Heavy rain caused flooding in Marcellus, New York, on October 26, as the National Weather Service issued flash-flood warnings for areas in the Finger Lakes region.Rain brought by a nor’easter flooded multiple areas in the northeast, including New Jersey, Pennsylvania, and New York.Videos filmed by Twitter user @UpstateChaser, a storm chaser in the upstate New York area, show flooding and high waters in the town of Marcellus, near Syracuse. Credit: @UpstateChaser via Storyful
A plan unveiled by U.S. Democrats on Wednesday would levy new taxes on billionaires, which would help pay for President Joe Biden's proposed spending bill expanding social services and tackling climate change.The so-called billionaires tax, announced by Senate Finance Committee Chairman Ron Wyden, is paired with a proposed 15% corporate minimum tax targeting big, profitable companies that now seem to get away with paying little or no taxes. Proponents, including Democratic Senator Elizabeth Warren, say the measure would curb tax avoidance by corporations and the super-rich, and could generate hundreds of billions of dollars to pay for Biden's "Build Back Better" legislation, which is expected to cost between $1.5 trillion and $2 trillion.The White House backs the corporate minimum tax, which would dovetail with a global corporate minimum tax recently agreed by 136 countries.The billionaires tax, which would take effect in 2022, would affect roughly 700 taxpayers with over $1 billion in assets or $100 million in annual income for three consecutive years.Republican Senate Minority Leader Mitch McConnell on Tuesday said Americans were not interested in higher taxes."Well, the larger issue is whether the country needs a big tax increase. [flash] The American people are not asking for any of this."At least one billionaire, Tesla founder Elon Musk, is unhappy with the plan.As reports of the proposal swirled earlier this week, Musk tweeted, "Eventually, they run out of other people’s money and then they come for you."An analysis by the Washington Post calculated that Musk might owe as much as $50 billion based on his ownership of stock in Tesla and other firms.
McDonald's served up a hearty serving of earnings on Wednesday. The world's largest restaurant chain beat sales expectations thanks to higher menu prices, larger order sizes, and as new menu items such as the crispy chicken sandwich brought more customers in the door. Marketing team-ups with celebrities like the South Korean boy band BTS chicken nuggets meal and rapper Saweetie's Big Mac/chicken nuggets combo also drove up sales. McDonald's has been gaining market share as restrictions ease and more of its locations operate at full capacity. A plan to boost digital sales, the launch of a new loyalty program, and a pick-up in advertising also paid off. Global same-store sales surged 12.7 percent in the third quarter with many international markets returning to growth. Profits jumped more than expected. McDonald's was able to offset higher labor costs and food inflation by bumping up menu prices. The fast-food giant's quarterly results were in contrast to a slowdown at other restaurant chains such as Domino's Pizza and Restaurant Brands - the parent of Burger King. Shares of McDonald's were up two percent in mid-day Wednesday trading....and up nearly 13 percent so far this year.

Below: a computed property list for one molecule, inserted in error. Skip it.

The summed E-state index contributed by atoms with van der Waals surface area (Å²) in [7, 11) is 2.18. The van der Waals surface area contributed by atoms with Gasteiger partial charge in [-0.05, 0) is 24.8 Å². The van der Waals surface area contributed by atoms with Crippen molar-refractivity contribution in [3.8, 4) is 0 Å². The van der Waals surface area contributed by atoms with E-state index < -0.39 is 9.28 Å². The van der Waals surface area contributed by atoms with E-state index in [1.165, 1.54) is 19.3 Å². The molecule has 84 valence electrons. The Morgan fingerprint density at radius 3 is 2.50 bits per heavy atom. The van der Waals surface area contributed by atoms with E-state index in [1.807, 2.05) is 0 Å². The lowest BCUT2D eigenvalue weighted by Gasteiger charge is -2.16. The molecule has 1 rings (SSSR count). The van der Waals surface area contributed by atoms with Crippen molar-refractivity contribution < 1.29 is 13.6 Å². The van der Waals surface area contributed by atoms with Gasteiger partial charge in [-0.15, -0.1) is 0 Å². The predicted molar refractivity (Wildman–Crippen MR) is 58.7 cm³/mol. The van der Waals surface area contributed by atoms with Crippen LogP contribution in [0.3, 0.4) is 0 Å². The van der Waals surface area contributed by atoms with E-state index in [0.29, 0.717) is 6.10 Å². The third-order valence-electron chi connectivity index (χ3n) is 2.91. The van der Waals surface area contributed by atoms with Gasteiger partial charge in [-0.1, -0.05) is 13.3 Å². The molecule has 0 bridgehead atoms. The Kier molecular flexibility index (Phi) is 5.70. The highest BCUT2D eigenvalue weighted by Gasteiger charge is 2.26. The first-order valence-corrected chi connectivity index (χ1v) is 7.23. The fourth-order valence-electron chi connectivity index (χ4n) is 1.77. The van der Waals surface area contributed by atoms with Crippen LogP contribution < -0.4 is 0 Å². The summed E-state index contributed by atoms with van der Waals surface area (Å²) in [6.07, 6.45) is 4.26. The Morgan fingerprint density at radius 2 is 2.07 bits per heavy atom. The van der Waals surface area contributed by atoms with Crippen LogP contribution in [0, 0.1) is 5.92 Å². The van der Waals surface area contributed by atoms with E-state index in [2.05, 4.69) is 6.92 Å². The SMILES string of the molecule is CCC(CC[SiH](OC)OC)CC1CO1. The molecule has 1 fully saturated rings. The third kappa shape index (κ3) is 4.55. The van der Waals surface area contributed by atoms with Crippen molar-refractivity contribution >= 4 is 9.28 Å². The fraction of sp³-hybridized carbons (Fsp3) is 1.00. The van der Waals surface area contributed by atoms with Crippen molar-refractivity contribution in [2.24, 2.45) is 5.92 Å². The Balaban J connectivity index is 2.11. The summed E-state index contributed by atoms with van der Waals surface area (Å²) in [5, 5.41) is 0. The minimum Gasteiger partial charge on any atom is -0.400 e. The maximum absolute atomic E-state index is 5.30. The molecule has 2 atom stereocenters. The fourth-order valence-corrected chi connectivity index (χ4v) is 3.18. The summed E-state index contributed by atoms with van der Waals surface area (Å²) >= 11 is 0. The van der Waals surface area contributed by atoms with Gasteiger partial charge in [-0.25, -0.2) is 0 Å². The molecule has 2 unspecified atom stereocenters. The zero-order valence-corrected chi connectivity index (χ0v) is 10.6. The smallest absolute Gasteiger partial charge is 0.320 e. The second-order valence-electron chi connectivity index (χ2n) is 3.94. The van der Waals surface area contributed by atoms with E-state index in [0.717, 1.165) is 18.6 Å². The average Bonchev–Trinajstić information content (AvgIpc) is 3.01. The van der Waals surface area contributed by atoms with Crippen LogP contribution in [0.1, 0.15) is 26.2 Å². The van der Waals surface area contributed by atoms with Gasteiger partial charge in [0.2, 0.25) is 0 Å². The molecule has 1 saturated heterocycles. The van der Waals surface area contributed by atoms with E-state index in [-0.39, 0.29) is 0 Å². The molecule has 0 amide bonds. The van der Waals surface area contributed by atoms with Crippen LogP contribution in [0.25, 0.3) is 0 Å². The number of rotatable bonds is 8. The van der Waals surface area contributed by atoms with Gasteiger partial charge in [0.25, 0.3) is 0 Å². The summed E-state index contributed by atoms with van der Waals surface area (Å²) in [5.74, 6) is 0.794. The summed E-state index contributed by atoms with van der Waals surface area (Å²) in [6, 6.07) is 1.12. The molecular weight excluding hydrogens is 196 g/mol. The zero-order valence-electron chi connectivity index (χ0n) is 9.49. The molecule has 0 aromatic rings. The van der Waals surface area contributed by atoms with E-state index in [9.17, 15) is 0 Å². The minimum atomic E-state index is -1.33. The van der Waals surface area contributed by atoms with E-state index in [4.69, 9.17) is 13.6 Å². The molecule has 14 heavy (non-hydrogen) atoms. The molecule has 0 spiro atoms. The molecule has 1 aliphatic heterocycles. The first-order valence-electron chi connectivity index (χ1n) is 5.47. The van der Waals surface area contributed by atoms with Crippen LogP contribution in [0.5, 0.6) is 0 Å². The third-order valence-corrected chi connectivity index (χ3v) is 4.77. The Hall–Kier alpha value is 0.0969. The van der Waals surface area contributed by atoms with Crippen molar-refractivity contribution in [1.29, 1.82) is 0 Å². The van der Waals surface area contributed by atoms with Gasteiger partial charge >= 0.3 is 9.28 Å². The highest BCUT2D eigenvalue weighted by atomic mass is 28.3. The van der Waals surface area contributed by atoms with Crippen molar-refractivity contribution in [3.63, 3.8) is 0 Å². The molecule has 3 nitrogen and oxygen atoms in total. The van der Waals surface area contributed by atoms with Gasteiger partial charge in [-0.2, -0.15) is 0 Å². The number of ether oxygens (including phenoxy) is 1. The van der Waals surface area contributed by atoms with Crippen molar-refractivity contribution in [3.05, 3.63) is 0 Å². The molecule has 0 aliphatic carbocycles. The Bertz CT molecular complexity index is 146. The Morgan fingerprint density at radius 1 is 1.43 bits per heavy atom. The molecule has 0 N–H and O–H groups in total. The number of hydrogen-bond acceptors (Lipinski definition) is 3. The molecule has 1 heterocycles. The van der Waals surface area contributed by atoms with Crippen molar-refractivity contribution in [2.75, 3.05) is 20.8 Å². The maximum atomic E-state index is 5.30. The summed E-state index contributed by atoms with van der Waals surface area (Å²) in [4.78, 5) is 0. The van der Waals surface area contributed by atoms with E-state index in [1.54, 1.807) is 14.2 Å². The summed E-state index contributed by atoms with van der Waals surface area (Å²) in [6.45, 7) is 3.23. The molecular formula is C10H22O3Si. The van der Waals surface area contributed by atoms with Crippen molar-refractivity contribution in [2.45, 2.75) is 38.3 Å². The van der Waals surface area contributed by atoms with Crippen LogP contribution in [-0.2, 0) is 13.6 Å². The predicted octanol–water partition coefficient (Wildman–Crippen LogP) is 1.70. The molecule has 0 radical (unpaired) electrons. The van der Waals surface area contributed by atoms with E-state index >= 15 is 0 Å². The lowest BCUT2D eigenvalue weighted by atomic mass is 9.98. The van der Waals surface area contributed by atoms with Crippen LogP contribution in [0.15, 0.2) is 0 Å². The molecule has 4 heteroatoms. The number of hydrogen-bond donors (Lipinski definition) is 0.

A tornado watch was issued for parts of Texas and Louisiana as an intense storm system moved across the states on Wednesday, October 27, the National Weather Service (NWS) reported.Video taken by James Huizinga shows a possible tornado swirling near Grand Parkway and Rayford Road in Spring, Texas, north of Houston, on Wednesday morning.The tornado watch warned residents of widespread wind gusts up to 70 mph and hail up to quarter-sized. Tornadoes were also reported in Louisiana as the storm moved eastward. Credit: James Huizinga via Storyful
The Gare du Nord railway station in Paris, France, was evacuated on Wednesday as police investigated an unattended piece of luggage, officials said.This footage, posted on Instagram by Michael Ivanov, shows a crowd of people waiting outside the station on Place Napoleon-III.Officials from train operator Ligne H said normal traffic was resuming as of 6 pm local time. Credit: Michael Ivanov via Storyful
A powerful nor’easter storm knocked out power for hundreds of thousands in eastern Massachusetts as wind gusts “over hurricane force” pummeled the area on Wednesday, October 27, the National Weather Service (NWS) said.John Luck posted video on Twitter showing some of the downed trees in the Bridgewater area on Wednesday morning.The NWS reported its highest wind gust at 94 mph in Edgartown. A total of 407,535 customers were without power as of 6:30 am on Wednesday. Travel was not recommended for residents in the affected areas. Credit: John Luck via Storyful